Kyphosis refers to an abnormal rounding of the back. The condition mostly occurs in young patients and adults. A small curve in your upper back is normal until it starts causing pain and discomfort. Kyphosis is often associated with lousy seating posture, spinal abnormalities, or age-related weakness.
Dr Akhil Tawari is a well-accomplished and certified orthopaedic doctor in western suburbs of Mumbai and has helped many patients get rid of problems associated with bones and joints. In this blog, we will give brief information about what Kyphosis is, what causes it, and what are the symptoms to get it treated on the initial stage.
What Causes Kyphosis?
Our spine is made up of bones called vertebrae, stacked upon each other. This specific structure is unique and provides support and flexibility to our spine. The spine is also vulnerable to damage and trauma.
Kyphosis occurs when the upper part of the vertebrae turns into a wedge-like shape. It often happens due to one of the following reasons:
- Developmental issues
- Maintaining Poor posture
- Abnormal shape of the vertebrae
What are the symptoms of Kyphosis?
The first symptom of Kyphosis is an abnormal curve in the upper region of your spine. The upper back might appear arched over with round shoulders bent forward.
During the initial stage, Kyphosis gets unnoticed. However, if the patient looks like they are bent forward while walking or standing, it might indicate they are developing Kyphosis.
Some other symptoms of Kyphosis include:
- Round back
- Pain and discomfort in your upper back
- Tight hamstrings
- Stiffness in the back
Types of Kyphosis
There are many types of Kyphosis, but some of the most common types are:
- Postural Kyphosis: It is the most common type of Kyphosis and mostly occurs in adolescents if their spine and surrounding muscles failed to develop abnormally. As a result, the patient will have a poor posture.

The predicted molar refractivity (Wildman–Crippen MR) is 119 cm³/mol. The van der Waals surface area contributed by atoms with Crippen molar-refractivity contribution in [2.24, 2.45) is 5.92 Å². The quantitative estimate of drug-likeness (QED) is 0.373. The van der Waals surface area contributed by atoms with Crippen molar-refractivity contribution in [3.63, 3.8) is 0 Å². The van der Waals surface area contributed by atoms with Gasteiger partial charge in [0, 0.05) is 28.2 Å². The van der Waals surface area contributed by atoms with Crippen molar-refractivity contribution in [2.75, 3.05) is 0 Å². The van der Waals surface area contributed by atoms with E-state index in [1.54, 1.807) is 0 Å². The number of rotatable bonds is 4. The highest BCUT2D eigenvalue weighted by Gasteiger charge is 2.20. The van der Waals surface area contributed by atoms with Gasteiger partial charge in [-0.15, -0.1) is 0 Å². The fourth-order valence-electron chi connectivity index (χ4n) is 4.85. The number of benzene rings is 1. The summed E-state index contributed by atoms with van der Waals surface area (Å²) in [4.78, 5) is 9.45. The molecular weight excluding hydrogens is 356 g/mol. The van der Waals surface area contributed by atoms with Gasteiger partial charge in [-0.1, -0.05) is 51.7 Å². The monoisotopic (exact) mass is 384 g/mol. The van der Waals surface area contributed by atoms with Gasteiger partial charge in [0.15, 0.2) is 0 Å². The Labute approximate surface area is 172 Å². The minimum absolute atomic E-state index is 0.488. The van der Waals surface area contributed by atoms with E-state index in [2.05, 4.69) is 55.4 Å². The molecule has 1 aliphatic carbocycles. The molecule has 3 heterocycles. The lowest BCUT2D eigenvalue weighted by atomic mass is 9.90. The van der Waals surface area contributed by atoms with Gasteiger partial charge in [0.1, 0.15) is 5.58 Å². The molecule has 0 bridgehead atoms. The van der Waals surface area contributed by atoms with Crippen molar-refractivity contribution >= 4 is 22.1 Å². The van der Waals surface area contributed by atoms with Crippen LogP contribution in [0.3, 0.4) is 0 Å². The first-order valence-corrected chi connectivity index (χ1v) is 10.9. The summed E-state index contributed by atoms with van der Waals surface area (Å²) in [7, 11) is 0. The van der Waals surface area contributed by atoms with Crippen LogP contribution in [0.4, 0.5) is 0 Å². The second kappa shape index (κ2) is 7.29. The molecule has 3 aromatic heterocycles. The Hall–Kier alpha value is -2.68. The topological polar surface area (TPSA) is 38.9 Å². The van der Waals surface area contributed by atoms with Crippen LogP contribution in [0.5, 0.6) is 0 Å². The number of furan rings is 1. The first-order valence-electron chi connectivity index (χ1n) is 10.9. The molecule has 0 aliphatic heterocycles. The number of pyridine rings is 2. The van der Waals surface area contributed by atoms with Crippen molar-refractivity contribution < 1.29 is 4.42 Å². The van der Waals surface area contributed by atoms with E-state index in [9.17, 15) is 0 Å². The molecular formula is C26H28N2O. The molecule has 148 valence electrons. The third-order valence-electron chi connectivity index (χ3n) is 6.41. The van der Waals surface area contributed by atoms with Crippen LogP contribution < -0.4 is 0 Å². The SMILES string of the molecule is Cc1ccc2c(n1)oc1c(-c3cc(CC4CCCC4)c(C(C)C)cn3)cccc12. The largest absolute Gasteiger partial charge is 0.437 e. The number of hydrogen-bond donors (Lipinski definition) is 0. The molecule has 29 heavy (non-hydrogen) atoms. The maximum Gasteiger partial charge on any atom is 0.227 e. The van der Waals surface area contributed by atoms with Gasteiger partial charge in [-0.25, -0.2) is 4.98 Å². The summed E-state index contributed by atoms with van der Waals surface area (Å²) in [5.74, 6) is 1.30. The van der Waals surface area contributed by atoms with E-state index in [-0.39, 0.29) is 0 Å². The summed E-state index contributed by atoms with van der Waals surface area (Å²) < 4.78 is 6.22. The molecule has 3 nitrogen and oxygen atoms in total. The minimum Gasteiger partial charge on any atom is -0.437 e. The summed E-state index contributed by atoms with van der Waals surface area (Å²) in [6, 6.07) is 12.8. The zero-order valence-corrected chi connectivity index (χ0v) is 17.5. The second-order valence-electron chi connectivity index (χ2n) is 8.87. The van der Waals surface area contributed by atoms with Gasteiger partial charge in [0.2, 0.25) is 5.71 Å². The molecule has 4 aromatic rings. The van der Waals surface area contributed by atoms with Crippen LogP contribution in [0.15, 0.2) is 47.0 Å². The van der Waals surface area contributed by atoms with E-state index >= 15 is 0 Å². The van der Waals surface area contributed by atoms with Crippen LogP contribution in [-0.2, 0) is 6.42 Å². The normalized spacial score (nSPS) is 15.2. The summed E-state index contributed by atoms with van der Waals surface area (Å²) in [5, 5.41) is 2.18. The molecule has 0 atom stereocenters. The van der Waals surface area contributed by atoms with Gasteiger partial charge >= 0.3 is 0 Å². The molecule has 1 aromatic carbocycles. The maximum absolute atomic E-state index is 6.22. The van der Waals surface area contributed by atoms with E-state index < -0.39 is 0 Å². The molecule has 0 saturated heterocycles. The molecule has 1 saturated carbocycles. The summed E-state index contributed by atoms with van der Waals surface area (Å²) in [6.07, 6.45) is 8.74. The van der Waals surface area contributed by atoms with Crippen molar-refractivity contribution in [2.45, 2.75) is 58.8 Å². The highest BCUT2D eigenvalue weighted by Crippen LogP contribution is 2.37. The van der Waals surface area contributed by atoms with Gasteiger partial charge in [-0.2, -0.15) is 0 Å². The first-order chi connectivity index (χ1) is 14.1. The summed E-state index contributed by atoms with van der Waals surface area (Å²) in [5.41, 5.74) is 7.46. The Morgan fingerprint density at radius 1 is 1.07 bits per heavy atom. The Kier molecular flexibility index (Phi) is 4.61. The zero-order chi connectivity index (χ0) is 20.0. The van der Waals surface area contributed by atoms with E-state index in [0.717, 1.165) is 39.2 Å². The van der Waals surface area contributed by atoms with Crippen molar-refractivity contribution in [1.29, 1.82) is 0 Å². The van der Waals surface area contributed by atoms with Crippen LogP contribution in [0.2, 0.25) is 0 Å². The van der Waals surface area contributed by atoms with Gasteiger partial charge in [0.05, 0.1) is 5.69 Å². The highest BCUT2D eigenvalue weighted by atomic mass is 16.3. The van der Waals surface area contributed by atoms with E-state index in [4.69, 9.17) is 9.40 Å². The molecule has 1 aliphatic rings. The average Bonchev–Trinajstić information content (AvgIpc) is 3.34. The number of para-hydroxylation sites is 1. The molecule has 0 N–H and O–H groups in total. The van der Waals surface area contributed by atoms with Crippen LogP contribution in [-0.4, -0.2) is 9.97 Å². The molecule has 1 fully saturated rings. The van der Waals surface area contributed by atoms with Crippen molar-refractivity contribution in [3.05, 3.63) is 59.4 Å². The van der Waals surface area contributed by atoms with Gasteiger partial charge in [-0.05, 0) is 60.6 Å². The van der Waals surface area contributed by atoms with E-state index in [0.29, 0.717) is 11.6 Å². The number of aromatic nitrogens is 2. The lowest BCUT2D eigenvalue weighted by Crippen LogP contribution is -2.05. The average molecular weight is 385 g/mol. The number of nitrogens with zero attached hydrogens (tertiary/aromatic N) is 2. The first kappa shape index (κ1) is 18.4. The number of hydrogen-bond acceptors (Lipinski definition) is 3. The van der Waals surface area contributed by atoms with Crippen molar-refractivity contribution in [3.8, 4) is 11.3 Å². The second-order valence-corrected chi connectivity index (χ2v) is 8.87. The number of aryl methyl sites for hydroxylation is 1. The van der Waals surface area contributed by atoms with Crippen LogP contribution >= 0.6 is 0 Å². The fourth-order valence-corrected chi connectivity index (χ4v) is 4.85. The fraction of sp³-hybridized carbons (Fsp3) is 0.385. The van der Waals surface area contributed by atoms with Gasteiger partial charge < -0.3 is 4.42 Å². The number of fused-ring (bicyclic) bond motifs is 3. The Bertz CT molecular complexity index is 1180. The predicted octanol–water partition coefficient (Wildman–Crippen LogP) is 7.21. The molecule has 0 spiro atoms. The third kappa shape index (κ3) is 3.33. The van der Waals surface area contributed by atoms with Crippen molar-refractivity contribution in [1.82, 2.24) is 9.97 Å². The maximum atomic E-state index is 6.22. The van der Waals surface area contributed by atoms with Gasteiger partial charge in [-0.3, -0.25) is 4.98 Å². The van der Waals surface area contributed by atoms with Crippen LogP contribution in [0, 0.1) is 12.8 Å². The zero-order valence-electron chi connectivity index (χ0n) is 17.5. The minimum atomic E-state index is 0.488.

- Scheuermann’s Kyphosis: This type of Kyphosis also occur at adolescents but are severe than Postural Kyphosis. Experts are yet to find what causes Scheuermann’s Kyphosis.
- Congenital Kyphosis: As the name suggests, this type of Kyphosis occurs at the time of birth when the child’s spine is not developed generally in the mother’s womb.
What are the complications of Kyphosis?
If left untreated, Kyphosis can affect your daily motion and activities including:
- An irreversible lump in the back
- Persistent back pain
- Weak or numb arms and legs
- Difficulty breathing
- Unable to control bladder functionality
What are the treatments?
Dr Akhil Tawari focuses on correcting the patient’s posture and preventing it from getting worse. At first, he will perform some physical exams and tests (CT-scan and X-rays) to determine the type and severity of your case and type of treatment for best results.
Depending on the patient’s case severity, you shall be recommended either non-surgical or surgical treatment.
Where the non-surgical treatment includes medications and physical therapy to strengthen your abdominal muscles and back, the surgical procedure is recommended to patients with severe forms of Postural and Scheuermann’s Kyphosis. Also, the patients who failed to respond to physical therapy positively are ideal candidates for Kyphosis treatment
The most common type of surgery for Kyphosis is spinal fusion. The treatment is performed by welding several vertebrae together to form a single segment of the bone.
Other surgical procedures include inserting rods, metal screws, and plates in the spine to correct the posture and reduce the curvature in the upper spine.
There are many physical activities and exercises to maintain proper postures such as knee rolls and pelvic tilting. Discuss with your doctor what type of rehabilitation program shall suit you best, as no two patients are the same. Your doctor, depending on your healing response and health conditions, will recommend the best-suited after-care program for a speedy recovery.